There are a number of articles on the internet which cover the subject of the ventilation requirements for Bioethanol Fires, Fireplaces and Gel Burners. I find some of these to bit a bit misleading, or do not give the full picture about the byproducts of burning bioethanol fuel or gel fuel in the home.
Guide to Ventilation for Bioethanol Fireplaces and Gel Burners
As a person who has designed, manufactured and sold both gas and bioethanol fires to customers around the World, all I can do is give you my personal findings when I was creating these products.
Bioethanol Fireplaces Require No Ventilation?
In my opinion, yes they do, especially if they are being used for long periods. When the bioethanol fuel burns it gives off moisture. In order to avoid this moisture causing damp and mould in your home you need a warm room to start with (the room should be heated by radiators or other primary heat source) and/or ventilation.
This ventilation does not need to be a fixed air vent cut into the wall, however that will also work, just opening a window in the room where the burner is being used should allow enough fresh air in to counter most of the emissions and moisture problem.
However, if you buy a very large bioethanol fire, some designs now are over 1m wide, then you should consider that the bigger the burner the more heat and fuel is burner meaning more moisture and emissions. The rule should be the bigger the burner, the bigger the room and the more ventilation.
Unsure of the difference between gel fuel and bioethanol fuel? Read my Guide to the Differences Between BioEthanol and Gel Fuel. Look at the images below, BioEthanol is clear and a liquid, Gel is colored green or yellow and is thick like a syrup.
Bioethanol Fuel is Clean Burning?
Basically this is true to a level however they still give of some tiny amounts of emissions. In a large and ventilated room this should not be a concern. Unlike other types of fuel – gas, coal etc – bioethanol fuel is created from fermenting natural products, it is basically alcohol with a small additive to stop it being drunk.
As long as it is used in a proper BioEthanol burner tray that is clean without debris etc there should be no smoke or other harmful emissions given off by burning the fuel. The manufacturer or supplier of the bioethanol burner tray should also be able to give you guidance on what ventilation is required, if you are unsure ask before buying.
Gel Fuel is Clean Burning?
Gel fuel is created in the same way as Bioethanol Fuel however in my experience, I would advise using Gel Fuel outside only. When it is used in a burner or a can it will burn cleanly until it is nearly empty then debris or a type of scum will build up on the burner surfaces. Once this scum starts to burn in the burner, or can, smoke is given off. Smoke is not good for you so that is why I advise it to be used outside in a well ventilated area. That said, adding an outdoor bio-ethanol fireplace or gel burner to your garden or patio is a great way to create a dynamic outdoor living space.
Some Extra Points to Consider
Before buying a bio-ethanol fireplace ask yourself these questions and make sure you know your requirements, that way you will buy the correct type of fire.
- Does the fire need to be portable? Do you want to use the fire in different locations? Different room, outside etc? If yes the weight and size needs to be considered. The supplier should quote you dimensions and weight.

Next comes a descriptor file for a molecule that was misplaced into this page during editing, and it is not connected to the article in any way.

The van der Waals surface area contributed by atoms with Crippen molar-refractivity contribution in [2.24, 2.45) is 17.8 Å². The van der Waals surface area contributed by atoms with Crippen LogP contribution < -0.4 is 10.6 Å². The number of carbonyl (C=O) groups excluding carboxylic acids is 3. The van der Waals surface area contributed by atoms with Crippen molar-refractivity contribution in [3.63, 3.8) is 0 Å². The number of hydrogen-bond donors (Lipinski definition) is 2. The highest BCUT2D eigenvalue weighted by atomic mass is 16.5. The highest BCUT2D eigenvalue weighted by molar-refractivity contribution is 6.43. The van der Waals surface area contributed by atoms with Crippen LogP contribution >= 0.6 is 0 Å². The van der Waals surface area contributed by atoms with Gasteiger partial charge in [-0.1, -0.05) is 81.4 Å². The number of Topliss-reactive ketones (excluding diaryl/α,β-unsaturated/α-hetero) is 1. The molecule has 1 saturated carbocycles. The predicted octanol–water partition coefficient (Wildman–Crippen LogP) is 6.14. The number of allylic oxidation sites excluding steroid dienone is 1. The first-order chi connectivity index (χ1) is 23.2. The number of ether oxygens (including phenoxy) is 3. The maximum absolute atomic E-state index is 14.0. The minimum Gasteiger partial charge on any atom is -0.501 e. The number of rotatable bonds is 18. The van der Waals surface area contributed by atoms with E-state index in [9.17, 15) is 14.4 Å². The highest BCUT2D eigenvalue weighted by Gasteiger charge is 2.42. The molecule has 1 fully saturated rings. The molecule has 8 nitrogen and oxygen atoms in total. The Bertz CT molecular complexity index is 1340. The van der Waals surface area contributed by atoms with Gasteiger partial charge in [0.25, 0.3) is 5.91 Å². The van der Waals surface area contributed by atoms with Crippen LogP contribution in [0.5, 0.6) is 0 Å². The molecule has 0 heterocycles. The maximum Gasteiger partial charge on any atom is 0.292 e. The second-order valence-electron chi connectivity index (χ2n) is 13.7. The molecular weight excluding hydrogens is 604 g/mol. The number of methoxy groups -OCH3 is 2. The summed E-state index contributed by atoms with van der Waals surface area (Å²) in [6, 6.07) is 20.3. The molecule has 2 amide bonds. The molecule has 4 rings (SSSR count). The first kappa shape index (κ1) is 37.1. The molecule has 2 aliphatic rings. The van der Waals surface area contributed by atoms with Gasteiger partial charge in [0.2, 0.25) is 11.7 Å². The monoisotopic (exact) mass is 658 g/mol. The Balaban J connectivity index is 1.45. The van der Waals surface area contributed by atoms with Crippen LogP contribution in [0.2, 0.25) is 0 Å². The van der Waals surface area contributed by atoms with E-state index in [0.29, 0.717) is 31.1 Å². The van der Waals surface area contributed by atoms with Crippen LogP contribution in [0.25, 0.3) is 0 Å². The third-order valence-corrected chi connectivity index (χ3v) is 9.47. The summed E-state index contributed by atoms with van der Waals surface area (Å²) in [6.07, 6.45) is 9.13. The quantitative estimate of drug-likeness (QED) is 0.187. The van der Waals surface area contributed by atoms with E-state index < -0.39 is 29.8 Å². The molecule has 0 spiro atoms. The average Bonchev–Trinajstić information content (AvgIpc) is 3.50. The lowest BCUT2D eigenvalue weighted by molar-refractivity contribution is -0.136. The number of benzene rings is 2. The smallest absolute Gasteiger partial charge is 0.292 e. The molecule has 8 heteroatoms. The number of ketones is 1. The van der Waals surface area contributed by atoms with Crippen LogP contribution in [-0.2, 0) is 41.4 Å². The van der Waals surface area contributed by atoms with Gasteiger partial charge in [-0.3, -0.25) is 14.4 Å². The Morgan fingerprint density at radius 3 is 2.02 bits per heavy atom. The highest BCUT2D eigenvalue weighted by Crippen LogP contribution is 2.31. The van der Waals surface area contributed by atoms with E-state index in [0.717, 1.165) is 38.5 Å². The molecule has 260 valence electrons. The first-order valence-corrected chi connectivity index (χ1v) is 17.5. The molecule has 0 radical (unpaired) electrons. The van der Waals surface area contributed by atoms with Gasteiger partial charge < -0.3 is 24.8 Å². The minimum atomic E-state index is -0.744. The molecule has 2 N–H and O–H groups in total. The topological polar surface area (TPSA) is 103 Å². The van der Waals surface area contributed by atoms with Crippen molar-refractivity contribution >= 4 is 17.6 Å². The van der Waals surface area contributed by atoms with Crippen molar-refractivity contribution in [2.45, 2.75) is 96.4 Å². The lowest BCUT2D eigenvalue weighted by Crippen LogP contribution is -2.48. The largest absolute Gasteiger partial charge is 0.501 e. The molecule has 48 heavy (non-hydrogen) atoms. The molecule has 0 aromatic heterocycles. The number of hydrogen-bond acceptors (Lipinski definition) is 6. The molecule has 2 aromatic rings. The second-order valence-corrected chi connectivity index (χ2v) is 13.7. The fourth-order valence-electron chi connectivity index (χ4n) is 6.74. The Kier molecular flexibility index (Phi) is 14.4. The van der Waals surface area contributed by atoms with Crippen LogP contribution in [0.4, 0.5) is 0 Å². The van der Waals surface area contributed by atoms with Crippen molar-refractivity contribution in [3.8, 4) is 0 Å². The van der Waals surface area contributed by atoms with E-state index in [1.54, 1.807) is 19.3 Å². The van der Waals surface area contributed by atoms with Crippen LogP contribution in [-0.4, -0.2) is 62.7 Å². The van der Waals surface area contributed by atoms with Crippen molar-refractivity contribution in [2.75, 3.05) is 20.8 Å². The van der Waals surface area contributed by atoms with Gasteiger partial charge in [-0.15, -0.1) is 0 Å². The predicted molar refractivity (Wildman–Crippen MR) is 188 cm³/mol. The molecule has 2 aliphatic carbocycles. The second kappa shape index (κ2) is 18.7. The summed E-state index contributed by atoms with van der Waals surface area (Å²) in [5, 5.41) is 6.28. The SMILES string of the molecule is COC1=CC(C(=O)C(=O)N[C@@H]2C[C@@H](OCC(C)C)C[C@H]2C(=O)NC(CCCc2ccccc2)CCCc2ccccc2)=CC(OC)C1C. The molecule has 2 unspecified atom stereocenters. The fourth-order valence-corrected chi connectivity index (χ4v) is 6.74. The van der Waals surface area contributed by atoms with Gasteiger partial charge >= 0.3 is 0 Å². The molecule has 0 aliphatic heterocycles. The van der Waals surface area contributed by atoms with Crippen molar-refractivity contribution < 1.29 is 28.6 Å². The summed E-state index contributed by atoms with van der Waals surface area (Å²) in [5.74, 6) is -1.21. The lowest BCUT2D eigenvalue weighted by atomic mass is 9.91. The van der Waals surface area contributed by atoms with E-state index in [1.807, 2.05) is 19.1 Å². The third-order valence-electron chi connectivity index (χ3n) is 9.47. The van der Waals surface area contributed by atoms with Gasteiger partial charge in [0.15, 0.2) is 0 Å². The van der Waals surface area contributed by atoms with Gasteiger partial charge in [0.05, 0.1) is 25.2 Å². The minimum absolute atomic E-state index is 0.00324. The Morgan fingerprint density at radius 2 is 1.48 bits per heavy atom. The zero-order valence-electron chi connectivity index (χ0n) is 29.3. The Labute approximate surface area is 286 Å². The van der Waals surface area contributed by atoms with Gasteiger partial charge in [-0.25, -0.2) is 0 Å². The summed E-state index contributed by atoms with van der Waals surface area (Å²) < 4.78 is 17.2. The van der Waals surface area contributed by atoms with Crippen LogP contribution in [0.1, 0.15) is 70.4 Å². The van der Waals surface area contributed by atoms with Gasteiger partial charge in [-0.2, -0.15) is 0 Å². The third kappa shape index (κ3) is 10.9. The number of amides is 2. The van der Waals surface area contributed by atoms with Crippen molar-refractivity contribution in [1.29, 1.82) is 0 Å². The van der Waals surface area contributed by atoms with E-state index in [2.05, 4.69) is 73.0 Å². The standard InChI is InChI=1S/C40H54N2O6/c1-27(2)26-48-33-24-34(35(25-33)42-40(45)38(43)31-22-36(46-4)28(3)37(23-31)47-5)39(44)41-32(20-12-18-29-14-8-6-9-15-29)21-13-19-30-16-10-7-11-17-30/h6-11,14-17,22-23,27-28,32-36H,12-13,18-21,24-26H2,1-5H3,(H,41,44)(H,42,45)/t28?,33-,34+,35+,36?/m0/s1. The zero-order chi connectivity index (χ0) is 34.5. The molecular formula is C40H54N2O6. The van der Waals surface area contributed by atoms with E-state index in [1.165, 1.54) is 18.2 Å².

- What heat output do you need? Do you need the heat or is it just for decorative purposes? The supplier will quote a heat output as part of the sales literature. If used in an open outdoor space the heat will be negligible and for that reason it will be mainly decorative. If used indoors, the size of burner you buy will dictate the heat given out. The bigger the burner the more fuel that will be used, if heat is not an issue choosing a smaller burner will reduce the running costs. Unsure? Read our Guide to Bio-Ethanol Fireplace Running Costs
- Safety Considerations? The area where the fire will be used needs careful consideration to ensure safe clearances to combustible materials and, if portable, the fire cannot be knocked over. The unit should also include some method to protect the flame from being touched or being blown by air movement, like glass panels. There may be people moving around or children playing therefore when positioning this should be taken into account.
Read our technical guides listed below for more help choosing an Bio-ethanol Fireplace for your home. The best advice is to read the manufacturers installation and operation instructions before you start handling the fuel or using the fire.
More Bio-Ethanol Fireplace Technical Pages
- Bio Ethanol Fuel and Gel Fuel, The Differences
- Bio-Ethanol Fireplace Explained, Operation and Use
- Bio-Ethanol Fireplace Fuel Explained
- Choosing a Freestanding Bio-Ethanol Fireplace
- Gel Burners and Gel Fuel Cans – Buying Guide
- Guide to Adding Pebbles to a Bio-ethanol Fireplace
- Guide to Bioethanol Fireplace Running Costs
- Guide to Buying a Table Top Bio-ethanol Fire
- Guide to Buying an Outdoor Bio-ethanol Fireplace
- Guide to Ceramic Sponge Wool Use in Bioethanol Burners
- Guide to Choosing a Bio-Ethanol Burner
- Guide to Choosing a Bio-Ethanol Fireplace
- Guide to Installing Wall Mounted Bio-Ethanol Fireplaces
- Guide to Using and Storing Bio-Ethanol Fuel
- Ventilation for Bioethanol Fireplaces and Gel Burners
More Styles of Bio-Ethanol Fireplace
- Bio-Ethanol Burner Trays, Firebox Inserts
- Bio-Ethanol Ribbon Burners
- Built In Bio-Ethanol Fireplaces
- Buy Bioethanol Fires Online – Sustainable Heating Solutions
- Buy Bioethanol Fuel for Ethanol Fireplaces
- Buy Gel Fires Online – Sustainable Heating Solutions
- Buy Gel Fuel for Gel Fires and Burners
- Hole in the Wall Bio-Ethanol Fires
- Outdoor Bio-Ethanol Fires (Garden Fireplace)
- Table Top Bio-Ethanol Fireplaces
- Wall Mounted Bio-Ethanol Fires